This study presents some limitations that should be taken into account. First of all, we did not use longitudinal data, so our findings are not immune to reverse causation and unobserved heterogeneity. The reverse causation may exist in regard to subjective poverty, which may be caused by functional limitations. Note, however, that poverty at old ages is very likely to have been determined in the past, before the onset of disability. In regard to unobserved heterogeneity, it is likely that low SE status and functional limitations are caused by common past factors, such as childhood health and family background. SHARE data, from Wave 4, did not include questions about life history, so that these issues could not be addressed. Note that our goal was to depict the patterning of functional limitations for future planning however, and not a measurement of detailed causal relationships.

Furthermore, due to the lack of panel data from the three countries, we were not able to determine whether the wider disparities found at older ages were actually due to ageing, or on the contrary, a consequence of cohort effects. We expect that this analysis will be improved by new waves of the SHARE database including all of them.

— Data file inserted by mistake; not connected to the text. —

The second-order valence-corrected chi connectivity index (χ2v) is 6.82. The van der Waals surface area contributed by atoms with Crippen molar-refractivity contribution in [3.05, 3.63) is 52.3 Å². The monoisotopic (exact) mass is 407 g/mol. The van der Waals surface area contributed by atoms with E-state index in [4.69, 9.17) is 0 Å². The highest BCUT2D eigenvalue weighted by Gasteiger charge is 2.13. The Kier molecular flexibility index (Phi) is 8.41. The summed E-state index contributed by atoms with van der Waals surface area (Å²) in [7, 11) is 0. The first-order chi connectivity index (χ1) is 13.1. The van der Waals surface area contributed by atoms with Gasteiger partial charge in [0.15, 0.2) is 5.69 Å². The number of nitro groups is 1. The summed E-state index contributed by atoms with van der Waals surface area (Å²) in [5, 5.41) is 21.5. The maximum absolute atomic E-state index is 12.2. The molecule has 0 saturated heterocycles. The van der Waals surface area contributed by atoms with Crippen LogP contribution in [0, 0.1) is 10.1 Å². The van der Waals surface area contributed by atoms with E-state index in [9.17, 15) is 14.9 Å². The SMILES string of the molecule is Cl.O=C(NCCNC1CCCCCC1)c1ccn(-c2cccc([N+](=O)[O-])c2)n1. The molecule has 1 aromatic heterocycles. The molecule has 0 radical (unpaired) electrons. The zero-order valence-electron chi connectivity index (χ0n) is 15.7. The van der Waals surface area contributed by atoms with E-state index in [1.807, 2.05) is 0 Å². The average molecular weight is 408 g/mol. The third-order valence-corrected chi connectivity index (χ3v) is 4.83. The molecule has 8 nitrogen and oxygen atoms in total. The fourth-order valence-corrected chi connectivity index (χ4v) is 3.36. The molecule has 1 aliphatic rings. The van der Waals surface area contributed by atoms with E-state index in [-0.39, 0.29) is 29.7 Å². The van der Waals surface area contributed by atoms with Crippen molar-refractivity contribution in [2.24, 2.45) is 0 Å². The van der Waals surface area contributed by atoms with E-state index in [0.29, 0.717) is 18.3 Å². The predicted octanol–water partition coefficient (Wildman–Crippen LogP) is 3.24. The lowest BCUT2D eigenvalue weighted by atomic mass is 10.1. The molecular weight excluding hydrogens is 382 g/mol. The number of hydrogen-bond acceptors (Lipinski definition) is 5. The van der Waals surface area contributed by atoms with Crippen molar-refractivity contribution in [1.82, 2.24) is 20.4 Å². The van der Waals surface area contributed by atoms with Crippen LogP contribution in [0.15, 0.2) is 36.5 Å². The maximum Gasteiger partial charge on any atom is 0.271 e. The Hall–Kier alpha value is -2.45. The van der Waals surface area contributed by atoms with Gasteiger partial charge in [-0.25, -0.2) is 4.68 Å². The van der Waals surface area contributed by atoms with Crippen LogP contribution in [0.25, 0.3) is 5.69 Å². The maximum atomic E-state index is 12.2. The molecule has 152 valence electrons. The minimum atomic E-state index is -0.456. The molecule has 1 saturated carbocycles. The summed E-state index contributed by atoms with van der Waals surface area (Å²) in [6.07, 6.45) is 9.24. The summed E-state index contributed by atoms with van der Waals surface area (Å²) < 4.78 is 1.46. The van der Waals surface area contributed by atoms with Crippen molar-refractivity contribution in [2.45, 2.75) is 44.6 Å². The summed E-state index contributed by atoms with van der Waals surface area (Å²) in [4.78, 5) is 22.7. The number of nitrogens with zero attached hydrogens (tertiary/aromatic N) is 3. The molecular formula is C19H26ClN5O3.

Finally, the analysis also lacks data about formal LTC, which was not asked in the Wave 4 of SHARE. Nevertheless, we know from the OECD data that the LTC system is underdeveloped in these countries as compared to other European countries [10]. So, even if the survey included that data, LTC would not be expected to be very widespread across the Southern European population.

Conclusions

In a context of ageing and high income inequalities, 25% of the Portuguese and around 21% of the Italian and Spanish people older than 50 suffered from functional limitation. These results clearly point out that dependency amongst the elderly should be a public health priority in these countries. Also, functional disabilities are unequally distributed, hitting earlier and more severely women and the worse-off, with potentially dramatic consequences on families, social security schemes, and health systems. Public health policies should thus aim to reduce disabilities and their early onset, and also the inequalities in disability, by developing prevention strategies oriented toward the most vulnerable.